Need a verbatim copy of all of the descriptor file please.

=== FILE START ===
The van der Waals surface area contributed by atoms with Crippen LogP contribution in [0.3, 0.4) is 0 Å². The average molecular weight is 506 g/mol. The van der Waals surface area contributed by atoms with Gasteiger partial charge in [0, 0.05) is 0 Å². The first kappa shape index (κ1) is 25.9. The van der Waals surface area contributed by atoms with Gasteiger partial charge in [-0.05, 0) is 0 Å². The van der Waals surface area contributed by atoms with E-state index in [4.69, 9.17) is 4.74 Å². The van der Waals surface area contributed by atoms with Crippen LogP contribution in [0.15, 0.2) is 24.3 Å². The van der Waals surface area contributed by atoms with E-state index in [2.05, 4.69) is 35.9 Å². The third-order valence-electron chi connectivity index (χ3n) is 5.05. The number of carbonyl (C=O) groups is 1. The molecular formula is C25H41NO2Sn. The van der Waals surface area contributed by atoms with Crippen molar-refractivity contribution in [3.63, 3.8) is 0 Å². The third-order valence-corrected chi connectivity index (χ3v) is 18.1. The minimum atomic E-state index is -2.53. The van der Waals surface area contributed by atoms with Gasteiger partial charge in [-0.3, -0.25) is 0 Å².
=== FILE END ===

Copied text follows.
The van der Waals surface area contributed by atoms with Crippen LogP contribution in [0.3, 0.4) is 0 Å². The average molecular weight is 506 g/mol. The van der Waals surface area contributed by atoms with Gasteiger partial charge in [0, 0.05) is 0 Å². The first kappa shape index (κ1) is 25.9. The van der Waals surface area contributed by atoms with Gasteiger partial charge in [-0.05, 0) is 0 Å². The van der Waals surface area contributed by atoms with E-state index in [4.69, 9.17) is 4.74 Å². The van der Waals surface area contributed by atoms with Crippen LogP contribution in [0.15, 0.2) is 24.3 Å². The van der Waals surface area contributed by atoms with E-state index in [2.05, 4.69) is 35.9 Å². The third-order valence-electron chi connectivity index (χ3n) is 5.05. The number of carbonyl (C=O) groups is 1. The molecular formula is C25H41NO2Sn. The van der Waals surface area contributed by atoms with Crippen molar-refractivity contribution in [3.63, 3.8) is 0 Å². The third-order valence-corrected chi connectivity index (χ3v) is 18.1. The minimum atomic E-state index is -2.53. The van der Waals surface area contributed by atoms with Gasteiger partial charge in [-0.3, -0.25) is 0 Å².